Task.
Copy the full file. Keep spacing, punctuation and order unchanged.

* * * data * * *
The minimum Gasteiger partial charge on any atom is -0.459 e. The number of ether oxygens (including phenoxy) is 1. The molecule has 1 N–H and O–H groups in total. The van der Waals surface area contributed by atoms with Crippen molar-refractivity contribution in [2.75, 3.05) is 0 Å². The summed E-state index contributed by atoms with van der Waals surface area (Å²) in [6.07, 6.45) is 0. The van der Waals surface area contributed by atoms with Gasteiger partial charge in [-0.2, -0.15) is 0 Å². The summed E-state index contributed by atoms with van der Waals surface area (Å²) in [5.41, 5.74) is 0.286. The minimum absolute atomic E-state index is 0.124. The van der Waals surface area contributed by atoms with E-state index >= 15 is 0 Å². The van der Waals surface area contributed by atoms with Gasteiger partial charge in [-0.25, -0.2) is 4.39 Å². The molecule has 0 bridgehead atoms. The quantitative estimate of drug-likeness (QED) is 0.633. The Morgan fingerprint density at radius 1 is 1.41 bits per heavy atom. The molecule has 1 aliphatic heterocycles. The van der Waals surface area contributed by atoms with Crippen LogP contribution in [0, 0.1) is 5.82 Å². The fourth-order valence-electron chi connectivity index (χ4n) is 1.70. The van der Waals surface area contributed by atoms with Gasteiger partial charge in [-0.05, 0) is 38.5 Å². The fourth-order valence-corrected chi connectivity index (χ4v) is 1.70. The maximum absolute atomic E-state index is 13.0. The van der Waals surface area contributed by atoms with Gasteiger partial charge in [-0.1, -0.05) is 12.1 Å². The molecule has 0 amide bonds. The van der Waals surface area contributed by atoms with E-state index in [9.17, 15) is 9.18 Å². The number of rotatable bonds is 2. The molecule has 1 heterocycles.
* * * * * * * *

The minimum Gasteiger partial charge on any atom is -0.459 e. The number of ether oxygens (including phenoxy) is 1. The molecule has 1 N–H and O–H groups in total. The van der Waals surface area contributed by atoms with Crippen molar-refractivity contribution in [2.75, 3.05) is 0 Å². The summed E-state index contributed by atoms with van der Waals surface area (Å²) in [6.07, 6.45) is 0. The van der Waals surface area contributed by atoms with Gasteiger partial charge in [-0.2, -0.15) is 0 Å². The summed E-state index contributed by atoms with van der Waals surface area (Å²) in [5.41, 5.74) is 0.286. The minimum absolute atomic E-state index is 0.124. The van der Waals surface area contributed by atoms with E-state index >= 15 is 0 Å². The van der Waals surface area contributed by atoms with Gasteiger partial charge in [-0.25, -0.2) is 4.39 Å². The molecule has 0 bridgehead atoms. The quantitative estimate of drug-likeness (QED) is 0.633. The Morgan fingerprint density at radius 1 is 1.41 bits per heavy atom. The molecule has 1 aliphatic heterocycles. The van der Waals surface area contributed by atoms with Crippen LogP contribution in [0, 0.1) is 5.82 Å². The fourth-order valence-electron chi connectivity index (χ4n) is 1.70. The van der Waals surface area contributed by atoms with Gasteiger partial charge in [-0.05, 0) is 38.5 Å². The fourth-order valence-corrected chi connectivity index (χ4v) is 1.70. The maximum absolute atomic E-state index is 13.0. The van der Waals surface area contributed by atoms with Gasteiger partial charge in [-0.1, -0.05) is 12.1 Å². The molecule has 0 amide bonds. The van der Waals surface area contributed by atoms with E-state index in [9.17, 15) is 9.18 Å². The number of rotatable bonds is 2. The molecule has 1 heterocycles.